An Ambitious Research Plan to Help Solve the Opioid Crisis

 

Word cloud of NIH HEAL initiative

In spring 2018, Congress added an additional $500 million to the NIH budget to invest in science to find solutions to the opioid crisis. The Helping to End Addiction Long-term (HEAL) initiative is being kicked off today with the announcement of several bold projects across NIH, focused on two main areas: improving opioid addiction treatments and enhancing pain management to prevent addiction and overdose. The funding that NIDA is receiving will go toward the goal of addressing addiction in new ways and better delivering existing forms of care to populations that need it.

Developing new addiction treatments and overdose-reversal tools is one of the major projects we will be funding. Three medications are currently FDA-approved to treat opioid addiction, one medication (lofexidine) has just been approved to treat physical symptoms of opioid withdrawal, and naloxone is available in both injectable and intranasal formulations to reverse overdose. But a wider range of options is needed in all three areas. These may involve not only new formulations of existing drugs (e.g., longer-acting depot formulations of opioid agonists or longer-acting naloxone formulations that are more suitable to reverse fentanyl overdoses) but also compounds that target different receptor systems or immunotherapies to treat symptoms of withdrawal and craving in addition to the progression of opioid use disorders. The Focused OUD Medications Development Research Project will consist of a series of high-impact studies that will ideally lead to about 15 Investigational New Drugs (INDs), which would then produce around 5 New Drug Applications (NDAs) submitted to the Food and Drug Administration (FDA).

Much research already points to the benefits of increasing the provision of OUD treatment with justice-involved populations, so this is another area that will receive HEAL funds. The Justice Community Opioid Innovation Network will create a network of researchers who can rapidly conduct studies aimed at improving access to high-quality, evidence-based addiction treatment in justice settings. It will involve implementing a national survey of addiction treatment delivery services in local and state justice systems; studying the effectiveness and adoption of medications, interventions, and technologies in those settings; and finding ways to use existing data sources as well as developing new research methods to ensure that interventions have the maximum impact.

The National Drug Abuse Treatment Clinical Trials Network (CTN) facilitates collaboration between NIDA, research scientists at universities, and treatment providers in the community with the aim of developing, testing, and implementing addiction treatments. As part of the HEAL initiative, the CTN Opioid Research Enhancement Project will greatly expand the CTN’s capacity to conduct trials by adding new sites and new investigators. The funds will also enable the expansion of existing studies and facilitate developing and implementing new studies to improve identification of opioid misuse and OUD and engagement and retention of patients in treatment in a variety of general medical settings, including: primary care, emergency departments, obstetrics/gynecology, and pediatrics.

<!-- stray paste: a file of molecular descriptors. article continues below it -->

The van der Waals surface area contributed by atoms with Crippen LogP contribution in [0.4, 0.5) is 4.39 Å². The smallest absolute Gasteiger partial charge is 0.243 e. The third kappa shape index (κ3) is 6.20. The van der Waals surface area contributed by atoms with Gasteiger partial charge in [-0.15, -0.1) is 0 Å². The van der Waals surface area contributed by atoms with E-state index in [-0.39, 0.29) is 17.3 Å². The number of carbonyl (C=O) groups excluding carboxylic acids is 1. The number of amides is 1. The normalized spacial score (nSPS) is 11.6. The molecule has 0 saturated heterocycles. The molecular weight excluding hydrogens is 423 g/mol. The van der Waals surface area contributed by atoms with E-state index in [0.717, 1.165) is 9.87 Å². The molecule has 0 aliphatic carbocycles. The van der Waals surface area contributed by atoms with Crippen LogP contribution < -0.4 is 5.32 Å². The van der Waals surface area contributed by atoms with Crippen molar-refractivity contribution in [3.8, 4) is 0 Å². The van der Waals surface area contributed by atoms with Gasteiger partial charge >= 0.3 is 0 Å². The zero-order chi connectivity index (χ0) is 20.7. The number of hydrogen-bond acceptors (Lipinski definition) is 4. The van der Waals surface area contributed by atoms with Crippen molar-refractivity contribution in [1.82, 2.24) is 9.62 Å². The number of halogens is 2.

A great tragedy of the opioid crisis is that so many effective tools already exist but are not being deployed effectively in communities that need them. Only a fraction of people with OUD receive any treatment, and of those, less than half receive the medications that are universally acknowledged to be the standard of care, or they only receive medications for too short a duration. As part of its HEAL efforts, NIDA will launch a multisite implementation research study called the HEALing Communities Study, in partnership with the Substance Abuse and Mental Health Services Administration (SAMHSA). The HEALing Communities Study will support research in up to three communities highly affected by the opioid crisis, to evaluate how the implementation of an integrated set of evidence-based interventions within healthcare, behavioral health, justice systems, and community organizations can work to decrease opioid overdoses and to prevent and treat OUD. Lessons learned from this study will yield best practices that can then be taken and applied to other communities across the nation.

The HEAL Initiative is a tremendous opportunity to focus taxpayer dollars effectively where they are needed the most: in applying science to find solutions to the worst drug crisis our country has ever seen.

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